6. Sole Survivor (2013)
sole survivor is the strongest of Wahlberg’s films with Berg. Once again he plays a true hero in First Class Marcus Luttrell, and he showed his respect for the military by engaging in intense physical demands. It was equally important for Luttrell to stand out as an individual in order to humanize the tragic events, and Wahlberg was able to bring his personality to the role. The moments of complicity he shares with his fellow soldiers, Lieutenant Michael P. Murphy (taylor kitsch), Danny Dietz (Emile Hirsch), and Matthew Axelson (Ben Foster) are very believable. The excellent chemistry of the four actors makes the action-packed third act even more intense.
5. All the Money in the World (2017)
All the money in the world has been the subject of much controversy. After Kevin Spacey has been replaced by Christopher Plumer in the retakes, there were discrepancies on michelle williams‘ salary compared to Wahlberg’s. Remarkably, this is also the film where Wahlberg gives his most understated performance. He appears as Fletcher Chase, a former spy who serves as John Paul Getty’s (Plummer) personal agent. While it’s clear that Chase has seen his fair share of action, he’s also sensitive to the human costs of his profession. When his boss refuses to act, Chase sets out to help Gail Getty (Williams) save her kidnapped son.
4. I Heart Huckabees (2004)
David O. Russell tends to bring out the best in Wahlberg, and he’s never been funnier than he is in I Heart Huckabees. The extremely strange film explores the adventures of existential detectives Bernard (Dustin Hoffman) and Vivian Jaffe (Lily Tomlin) as they help their struggling clients discover the meaning of life. Tommy Corn (Wahlberg) is looking for the couple because of his obsession with oil industry corruption. You wouldn’t normally see Wahlberg spouting extreme anti-consumer statements, but he’s absolutely hilarious as he delivers one nonsensical monologue after another.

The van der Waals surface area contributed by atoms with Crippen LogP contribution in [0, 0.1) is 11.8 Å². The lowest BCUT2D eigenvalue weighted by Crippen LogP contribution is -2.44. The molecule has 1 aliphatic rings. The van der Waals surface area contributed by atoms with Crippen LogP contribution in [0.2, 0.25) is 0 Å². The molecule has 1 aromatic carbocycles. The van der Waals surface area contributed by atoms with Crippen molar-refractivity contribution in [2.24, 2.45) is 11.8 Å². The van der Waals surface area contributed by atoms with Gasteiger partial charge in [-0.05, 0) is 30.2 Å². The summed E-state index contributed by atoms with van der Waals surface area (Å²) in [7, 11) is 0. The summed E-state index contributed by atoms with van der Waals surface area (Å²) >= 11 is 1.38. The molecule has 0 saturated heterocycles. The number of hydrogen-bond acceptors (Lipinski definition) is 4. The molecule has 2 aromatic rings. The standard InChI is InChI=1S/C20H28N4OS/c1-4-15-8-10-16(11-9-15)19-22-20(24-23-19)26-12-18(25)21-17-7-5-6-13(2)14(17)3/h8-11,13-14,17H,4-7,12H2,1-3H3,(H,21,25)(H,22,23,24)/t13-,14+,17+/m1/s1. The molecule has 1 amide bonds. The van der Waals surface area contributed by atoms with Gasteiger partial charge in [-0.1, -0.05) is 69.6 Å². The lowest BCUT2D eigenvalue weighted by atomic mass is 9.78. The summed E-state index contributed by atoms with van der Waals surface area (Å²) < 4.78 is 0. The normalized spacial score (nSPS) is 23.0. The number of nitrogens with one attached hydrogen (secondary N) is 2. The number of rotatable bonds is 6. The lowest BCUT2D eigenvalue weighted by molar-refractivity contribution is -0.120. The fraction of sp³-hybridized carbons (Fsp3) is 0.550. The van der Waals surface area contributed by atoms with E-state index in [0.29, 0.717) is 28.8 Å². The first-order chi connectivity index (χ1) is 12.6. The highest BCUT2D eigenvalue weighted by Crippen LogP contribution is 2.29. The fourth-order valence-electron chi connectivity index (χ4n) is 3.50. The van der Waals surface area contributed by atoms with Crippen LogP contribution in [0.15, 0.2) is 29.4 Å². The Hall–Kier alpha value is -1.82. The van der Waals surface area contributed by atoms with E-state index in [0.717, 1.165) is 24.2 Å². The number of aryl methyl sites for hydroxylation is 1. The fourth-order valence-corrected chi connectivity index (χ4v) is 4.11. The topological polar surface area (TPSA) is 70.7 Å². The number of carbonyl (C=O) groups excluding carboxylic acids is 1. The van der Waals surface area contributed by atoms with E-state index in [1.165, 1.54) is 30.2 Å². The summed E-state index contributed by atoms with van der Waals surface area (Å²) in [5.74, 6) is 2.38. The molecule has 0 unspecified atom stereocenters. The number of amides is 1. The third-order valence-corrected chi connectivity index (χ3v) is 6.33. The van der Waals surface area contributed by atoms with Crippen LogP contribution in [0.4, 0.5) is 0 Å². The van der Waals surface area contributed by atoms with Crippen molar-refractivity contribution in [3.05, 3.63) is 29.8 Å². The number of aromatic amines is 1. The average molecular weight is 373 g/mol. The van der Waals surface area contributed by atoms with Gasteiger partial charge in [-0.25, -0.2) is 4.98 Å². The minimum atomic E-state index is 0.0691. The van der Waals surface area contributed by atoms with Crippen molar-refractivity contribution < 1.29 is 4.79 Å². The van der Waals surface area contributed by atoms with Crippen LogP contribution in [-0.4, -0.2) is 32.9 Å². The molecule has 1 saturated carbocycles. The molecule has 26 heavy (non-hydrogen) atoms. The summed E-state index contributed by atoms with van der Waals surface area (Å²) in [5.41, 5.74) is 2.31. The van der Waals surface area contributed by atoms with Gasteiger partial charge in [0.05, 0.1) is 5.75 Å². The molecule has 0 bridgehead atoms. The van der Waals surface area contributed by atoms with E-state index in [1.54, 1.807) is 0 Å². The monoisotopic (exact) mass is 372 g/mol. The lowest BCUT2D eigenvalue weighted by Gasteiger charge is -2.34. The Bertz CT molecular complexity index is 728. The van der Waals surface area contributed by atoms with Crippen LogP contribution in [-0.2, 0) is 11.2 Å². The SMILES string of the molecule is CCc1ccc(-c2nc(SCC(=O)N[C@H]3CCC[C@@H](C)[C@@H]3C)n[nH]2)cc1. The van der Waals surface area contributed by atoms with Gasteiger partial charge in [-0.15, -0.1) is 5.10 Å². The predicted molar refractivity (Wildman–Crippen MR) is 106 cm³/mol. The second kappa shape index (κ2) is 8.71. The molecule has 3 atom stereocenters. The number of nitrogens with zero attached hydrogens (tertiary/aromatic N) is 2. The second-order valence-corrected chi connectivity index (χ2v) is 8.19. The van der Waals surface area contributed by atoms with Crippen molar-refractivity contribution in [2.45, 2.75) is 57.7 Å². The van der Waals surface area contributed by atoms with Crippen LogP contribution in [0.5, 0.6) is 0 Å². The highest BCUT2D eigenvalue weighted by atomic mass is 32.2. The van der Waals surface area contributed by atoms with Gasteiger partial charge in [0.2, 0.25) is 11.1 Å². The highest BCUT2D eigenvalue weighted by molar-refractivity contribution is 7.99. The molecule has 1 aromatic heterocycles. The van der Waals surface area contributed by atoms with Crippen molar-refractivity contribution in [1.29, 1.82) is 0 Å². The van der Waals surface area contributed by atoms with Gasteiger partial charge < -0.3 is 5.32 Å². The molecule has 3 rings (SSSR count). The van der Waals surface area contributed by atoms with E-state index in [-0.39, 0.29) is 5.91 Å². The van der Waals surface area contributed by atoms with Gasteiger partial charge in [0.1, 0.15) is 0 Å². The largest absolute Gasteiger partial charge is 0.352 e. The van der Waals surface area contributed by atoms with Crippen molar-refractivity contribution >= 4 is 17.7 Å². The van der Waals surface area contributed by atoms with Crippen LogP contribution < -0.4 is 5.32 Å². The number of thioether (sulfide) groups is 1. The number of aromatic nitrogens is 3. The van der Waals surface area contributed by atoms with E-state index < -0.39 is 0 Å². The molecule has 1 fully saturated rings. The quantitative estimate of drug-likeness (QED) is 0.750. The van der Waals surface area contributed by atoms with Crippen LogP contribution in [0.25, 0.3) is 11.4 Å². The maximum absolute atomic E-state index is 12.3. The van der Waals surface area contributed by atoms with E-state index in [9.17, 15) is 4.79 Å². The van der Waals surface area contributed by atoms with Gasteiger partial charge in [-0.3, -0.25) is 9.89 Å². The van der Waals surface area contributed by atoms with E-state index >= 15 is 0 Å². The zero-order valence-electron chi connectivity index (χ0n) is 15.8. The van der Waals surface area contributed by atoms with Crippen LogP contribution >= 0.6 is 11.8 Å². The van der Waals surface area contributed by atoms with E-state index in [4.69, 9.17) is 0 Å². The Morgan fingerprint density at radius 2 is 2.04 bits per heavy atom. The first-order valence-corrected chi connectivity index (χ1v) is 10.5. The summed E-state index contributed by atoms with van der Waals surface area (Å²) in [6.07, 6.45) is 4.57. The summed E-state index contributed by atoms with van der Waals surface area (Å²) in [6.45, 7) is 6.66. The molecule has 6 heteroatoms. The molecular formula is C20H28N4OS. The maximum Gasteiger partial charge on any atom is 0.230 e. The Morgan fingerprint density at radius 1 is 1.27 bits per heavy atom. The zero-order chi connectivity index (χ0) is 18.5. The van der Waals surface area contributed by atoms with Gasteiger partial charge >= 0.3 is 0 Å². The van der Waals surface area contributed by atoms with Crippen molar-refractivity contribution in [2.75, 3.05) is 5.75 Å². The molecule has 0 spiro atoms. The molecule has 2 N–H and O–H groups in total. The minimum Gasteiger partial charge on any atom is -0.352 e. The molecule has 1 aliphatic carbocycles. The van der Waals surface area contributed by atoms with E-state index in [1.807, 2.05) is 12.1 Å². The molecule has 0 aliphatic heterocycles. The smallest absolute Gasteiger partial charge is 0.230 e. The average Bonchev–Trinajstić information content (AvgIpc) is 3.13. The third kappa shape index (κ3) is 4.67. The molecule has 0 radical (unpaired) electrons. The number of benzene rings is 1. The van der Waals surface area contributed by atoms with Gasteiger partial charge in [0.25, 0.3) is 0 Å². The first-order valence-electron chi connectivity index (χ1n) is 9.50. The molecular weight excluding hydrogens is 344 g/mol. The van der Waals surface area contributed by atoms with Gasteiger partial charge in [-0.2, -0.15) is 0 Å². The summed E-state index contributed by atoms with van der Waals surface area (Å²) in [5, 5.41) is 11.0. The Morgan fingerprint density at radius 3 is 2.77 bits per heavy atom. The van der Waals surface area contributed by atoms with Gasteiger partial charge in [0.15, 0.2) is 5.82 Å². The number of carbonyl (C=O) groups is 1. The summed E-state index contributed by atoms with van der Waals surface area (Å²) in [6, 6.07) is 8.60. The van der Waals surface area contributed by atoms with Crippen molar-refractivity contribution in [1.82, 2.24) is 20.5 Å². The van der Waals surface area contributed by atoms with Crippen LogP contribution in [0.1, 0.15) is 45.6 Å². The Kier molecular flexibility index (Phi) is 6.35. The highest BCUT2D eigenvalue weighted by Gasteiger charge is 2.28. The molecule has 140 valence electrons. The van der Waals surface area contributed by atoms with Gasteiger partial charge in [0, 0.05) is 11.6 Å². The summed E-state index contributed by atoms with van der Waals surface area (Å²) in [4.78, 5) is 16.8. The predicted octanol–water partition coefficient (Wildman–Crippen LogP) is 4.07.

3. Boogie Nights (1997)
boogie nights is a film about the very nature of fame. Wahlberg starred as an emerging talent as he built his own career, and he captures the anxiety of a young performer. It was another instance in which Wahlberg could have easily been upstaged by his incredible co-stars, but Eddie Adams’ transformation into porn sensation Dirk Diggler is surprisingly heartfelt. Dirk expects to fall prey to producer Jack Horner (Burt Reynolds), but he finds his place by meeting an atypical cast and team that support him. Paul Thomas Anderson really humanized the industry, and Dirk knows the ups and downs of being in a non-traditional family.
2. The Fighter (2010)
The fighter is more than just an inspirational boxing movie, but that doesn’t mean Micky Ward (Wahlberg) isn’t an underdog worth rooting for. Micky is seen as a “stepping stone” for other boxers, and he is forced to be responsible for his dysfunctional family. Micky trains with his brother Dicky (Christian Bale in an Oscar-winning performance), who is extremely underweight due to his cocaine addiction. Wahlberg shows the simultaneous physical and emotional burdens Micky endures as he rises to success; he knows that Dicky’s only goal is to see him succeed, but he doesn’t know how much time his brother has left.
1. The Departed (2006)
The dead is one of the best films of the 21st century, and it certainly has one of the best actors. Wahlberg is sort of the scene stealer among an ensemble that includes Leonardo DiCaprio, Matt Damon, Jack Nicholson, Alec Baldwin, Vera Farmiga, and Martin Sheen. Staff Sergeant Sean Dignam is the crude comic relief from the mystery and may be the only cop noble (and smart) enough to survive. Wahlberg’s real strength is when he *isn’t* the star, and in The dead it leaves the viewer wanting more. Watching him yell swear words might not be the only reason The dead is so reviewable, but Wahlberg’s performance makes the film’s dark thrills even more wicked.
Holland also talks about how he listens to the “Lone Survivor” soundtrack if he needs to get emotional in a scene.